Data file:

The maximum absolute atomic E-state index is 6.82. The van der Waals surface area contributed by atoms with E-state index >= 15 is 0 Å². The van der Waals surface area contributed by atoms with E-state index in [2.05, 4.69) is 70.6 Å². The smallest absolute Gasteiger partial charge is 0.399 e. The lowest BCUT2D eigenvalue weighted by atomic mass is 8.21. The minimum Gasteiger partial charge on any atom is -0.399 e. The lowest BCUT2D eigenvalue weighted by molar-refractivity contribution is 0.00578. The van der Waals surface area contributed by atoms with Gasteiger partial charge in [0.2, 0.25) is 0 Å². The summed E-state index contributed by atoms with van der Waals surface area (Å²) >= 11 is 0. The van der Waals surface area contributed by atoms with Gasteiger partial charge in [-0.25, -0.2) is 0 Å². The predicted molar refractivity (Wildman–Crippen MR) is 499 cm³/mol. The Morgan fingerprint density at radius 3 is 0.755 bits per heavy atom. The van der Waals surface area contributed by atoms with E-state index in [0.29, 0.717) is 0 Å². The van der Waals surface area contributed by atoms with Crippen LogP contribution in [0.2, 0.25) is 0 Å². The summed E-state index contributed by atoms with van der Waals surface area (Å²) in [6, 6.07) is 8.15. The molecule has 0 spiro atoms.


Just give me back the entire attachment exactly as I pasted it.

The maximum absolute atomic E-state index is 6.82. The van der Waals surface area contributed by atoms with E-state index >= 15 is 0 Å². The van der Waals surface area contributed by atoms with E-state index in [2.05, 4.69) is 70.6 Å². The smallest absolute Gasteiger partial charge is 0.399 e. The lowest BCUT2D eigenvalue weighted by atomic mass is 8.21. The minimum Gasteiger partial charge on any atom is -0.399 e. The lowest BCUT2D eigenvalue weighted by molar-refractivity contribution is 0.00578. The van der Waals surface area contributed by atoms with Gasteiger partial charge in [0.2, 0.25) is 0 Å². The summed E-state index contributed by atoms with van der Waals surface area (Å²) >= 11 is 0. The van der Waals surface area contributed by atoms with Gasteiger partial charge in [-0.25, -0.2) is 0 Å². The predicted molar refractivity (Wildman–Crippen MR) is 499 cm³/mol. The Morgan fingerprint density at radius 3 is 0.755 bits per heavy atom. The van der Waals surface area contributed by atoms with E-state index in [0.29, 0.717) is 0 Å². The van der Waals surface area contributed by atoms with Crippen LogP contribution in [0.2, 0.25) is 0 Å². The summed E-state index contributed by atoms with van der Waals surface area (Å²) in [6, 6.07) is 8.15. The molecule has 0 spiro atoms.